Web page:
End October 1826, two young boys walked across Fisher’s farm on their way home and saw bloodstains on a fence, a lock of hair and a tooth. The police searched the area and called an aboriginal tracker named Gilbert and his colleague Namut from Liverpool to assist them. Gilbert tested the puddles of water in the area and stated ‘white fellow’s fat here!’ Fred Fisher’s remains were located in a shallow grave on George Worrall’s property.

The Sydney Gazette of September 23, 1826 carried an advertisement offering 20 pound reward for information as to the whereabouts of Fisher and the Monitor of November 3, 1826 carred the news that the discovery of a murder had been made at Campbelltown after Fisher had been missing four months. The report said that the search had continued for some time until on Tuesday, October 31 “by the aid of some black natives” the body was discovered in a field three feet below the surface of the ground. “The face was completely flattened, the head fractured….Suspicion, it is said, attaches to a man resident in the  neighbourhood….” the report stated. The Sydney Gazette of February 2, 1827 announced that the trial of Worrall for the murder of Fisher at Campbelltown would be heard in the Supreme Court that morning at 11am. The paper of the following day did not have room for the full evidence of the trial but announced that Worrall was found guilty on the Friday and his execution ordered for the following Monday morning, on which day the paper printed a lengthy account of the trial.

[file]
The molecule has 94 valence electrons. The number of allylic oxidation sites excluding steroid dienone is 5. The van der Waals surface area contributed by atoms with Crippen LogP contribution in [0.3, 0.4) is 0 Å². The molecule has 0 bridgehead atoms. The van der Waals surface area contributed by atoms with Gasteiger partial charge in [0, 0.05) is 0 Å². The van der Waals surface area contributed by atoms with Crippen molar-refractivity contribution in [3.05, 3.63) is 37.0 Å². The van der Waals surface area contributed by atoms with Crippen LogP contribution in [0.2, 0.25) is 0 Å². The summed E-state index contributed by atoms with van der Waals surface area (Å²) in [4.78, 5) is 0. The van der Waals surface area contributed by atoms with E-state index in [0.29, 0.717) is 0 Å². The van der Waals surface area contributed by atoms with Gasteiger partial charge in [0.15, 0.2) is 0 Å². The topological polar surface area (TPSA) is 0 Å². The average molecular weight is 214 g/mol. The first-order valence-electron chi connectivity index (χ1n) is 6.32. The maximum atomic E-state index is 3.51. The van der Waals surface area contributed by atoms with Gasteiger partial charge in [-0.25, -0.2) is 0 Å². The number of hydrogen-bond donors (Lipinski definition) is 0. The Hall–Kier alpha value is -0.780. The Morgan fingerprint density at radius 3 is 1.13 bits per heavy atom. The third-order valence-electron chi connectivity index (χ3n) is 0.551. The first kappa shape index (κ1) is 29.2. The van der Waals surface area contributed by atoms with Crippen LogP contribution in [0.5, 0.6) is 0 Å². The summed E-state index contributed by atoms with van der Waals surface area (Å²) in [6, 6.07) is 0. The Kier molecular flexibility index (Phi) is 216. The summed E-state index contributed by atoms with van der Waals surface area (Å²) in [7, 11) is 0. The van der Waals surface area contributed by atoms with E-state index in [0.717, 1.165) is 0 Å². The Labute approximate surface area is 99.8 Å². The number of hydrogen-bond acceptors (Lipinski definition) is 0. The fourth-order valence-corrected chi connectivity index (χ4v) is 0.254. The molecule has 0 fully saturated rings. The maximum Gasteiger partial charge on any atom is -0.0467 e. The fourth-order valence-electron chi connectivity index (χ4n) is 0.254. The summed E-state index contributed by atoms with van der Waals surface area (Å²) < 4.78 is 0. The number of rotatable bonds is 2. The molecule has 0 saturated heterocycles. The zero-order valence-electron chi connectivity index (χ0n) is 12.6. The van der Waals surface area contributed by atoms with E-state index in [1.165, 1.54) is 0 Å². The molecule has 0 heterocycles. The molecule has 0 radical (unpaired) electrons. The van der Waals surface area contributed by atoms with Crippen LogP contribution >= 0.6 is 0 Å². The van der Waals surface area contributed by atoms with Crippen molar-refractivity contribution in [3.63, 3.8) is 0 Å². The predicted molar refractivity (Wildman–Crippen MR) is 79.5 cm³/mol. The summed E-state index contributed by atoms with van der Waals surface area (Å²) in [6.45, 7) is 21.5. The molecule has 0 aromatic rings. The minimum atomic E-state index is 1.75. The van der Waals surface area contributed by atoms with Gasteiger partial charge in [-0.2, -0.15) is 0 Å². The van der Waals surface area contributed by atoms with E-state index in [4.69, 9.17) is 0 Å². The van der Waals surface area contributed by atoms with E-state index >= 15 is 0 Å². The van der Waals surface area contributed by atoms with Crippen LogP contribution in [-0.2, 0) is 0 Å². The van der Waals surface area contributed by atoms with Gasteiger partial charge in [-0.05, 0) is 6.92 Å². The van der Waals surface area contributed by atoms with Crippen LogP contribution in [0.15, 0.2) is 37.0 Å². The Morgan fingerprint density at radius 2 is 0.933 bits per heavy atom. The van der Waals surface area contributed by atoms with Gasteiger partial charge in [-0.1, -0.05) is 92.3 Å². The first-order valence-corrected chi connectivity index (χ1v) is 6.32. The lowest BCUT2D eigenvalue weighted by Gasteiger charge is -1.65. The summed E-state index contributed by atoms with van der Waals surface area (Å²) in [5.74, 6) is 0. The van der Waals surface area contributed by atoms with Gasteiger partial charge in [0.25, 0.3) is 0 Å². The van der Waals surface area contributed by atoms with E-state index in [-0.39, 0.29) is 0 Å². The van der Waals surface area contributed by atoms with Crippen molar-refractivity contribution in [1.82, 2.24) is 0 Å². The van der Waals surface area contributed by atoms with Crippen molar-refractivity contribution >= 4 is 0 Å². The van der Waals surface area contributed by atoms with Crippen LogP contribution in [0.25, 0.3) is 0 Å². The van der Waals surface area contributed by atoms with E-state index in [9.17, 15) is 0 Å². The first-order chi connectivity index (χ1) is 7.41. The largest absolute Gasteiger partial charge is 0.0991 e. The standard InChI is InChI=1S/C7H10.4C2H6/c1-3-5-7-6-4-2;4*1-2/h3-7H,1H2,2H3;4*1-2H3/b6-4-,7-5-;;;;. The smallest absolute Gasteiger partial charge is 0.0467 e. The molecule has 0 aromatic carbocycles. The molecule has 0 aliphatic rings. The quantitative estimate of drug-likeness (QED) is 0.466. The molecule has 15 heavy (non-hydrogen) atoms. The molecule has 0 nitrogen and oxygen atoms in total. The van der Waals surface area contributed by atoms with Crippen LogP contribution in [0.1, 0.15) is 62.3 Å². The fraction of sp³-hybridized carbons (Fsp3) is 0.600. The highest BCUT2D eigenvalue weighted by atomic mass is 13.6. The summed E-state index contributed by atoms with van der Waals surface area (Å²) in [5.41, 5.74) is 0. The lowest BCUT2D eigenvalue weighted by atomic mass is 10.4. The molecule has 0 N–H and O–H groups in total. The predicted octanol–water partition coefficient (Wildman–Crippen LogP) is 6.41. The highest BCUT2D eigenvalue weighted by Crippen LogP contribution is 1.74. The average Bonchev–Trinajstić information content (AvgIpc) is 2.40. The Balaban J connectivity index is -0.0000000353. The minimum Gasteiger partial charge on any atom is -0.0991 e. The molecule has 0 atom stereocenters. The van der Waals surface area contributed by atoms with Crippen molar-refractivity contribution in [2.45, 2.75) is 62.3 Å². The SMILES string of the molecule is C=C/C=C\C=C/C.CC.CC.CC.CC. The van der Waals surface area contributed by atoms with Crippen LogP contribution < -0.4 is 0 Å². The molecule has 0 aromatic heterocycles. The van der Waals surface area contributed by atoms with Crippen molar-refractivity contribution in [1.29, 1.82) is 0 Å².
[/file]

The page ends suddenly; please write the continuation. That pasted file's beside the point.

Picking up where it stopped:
In 1826, George Worrell was arrested, tried and hanged for Fred Fisher’s murder. Fred Fisher was buried in an unmarked grave at Campbelltown. George worrell is buried at The Rocks overlooking Sydney Harbour. Doesn’t seem fair, does it? Police reports and court records don’t mention the sighting of Fred’s ghost, as paranormal information was not permitted in a court of law. 

(We are looking forward to taking you all out on a historical/investigation Ghost Tour of “Fishers Ghost” and also show you all the HAUNTED hot spots of Campbelltown) ~ Jen, Jeanette and Fiona.


Why I love working at “The Rocks”

History of The Rocks  –  Soak up Australia’s early history.

All you have to do is take a walking tour of The Rocks and hear the tales of convicts, sailors and free settlers as you walk down the original flagstones that date from the earliest days of the colony. The Rocks is the birthplace of white Australia when the First Fleet’s 1300 people set up camp around the fresh water of the Tank Stream.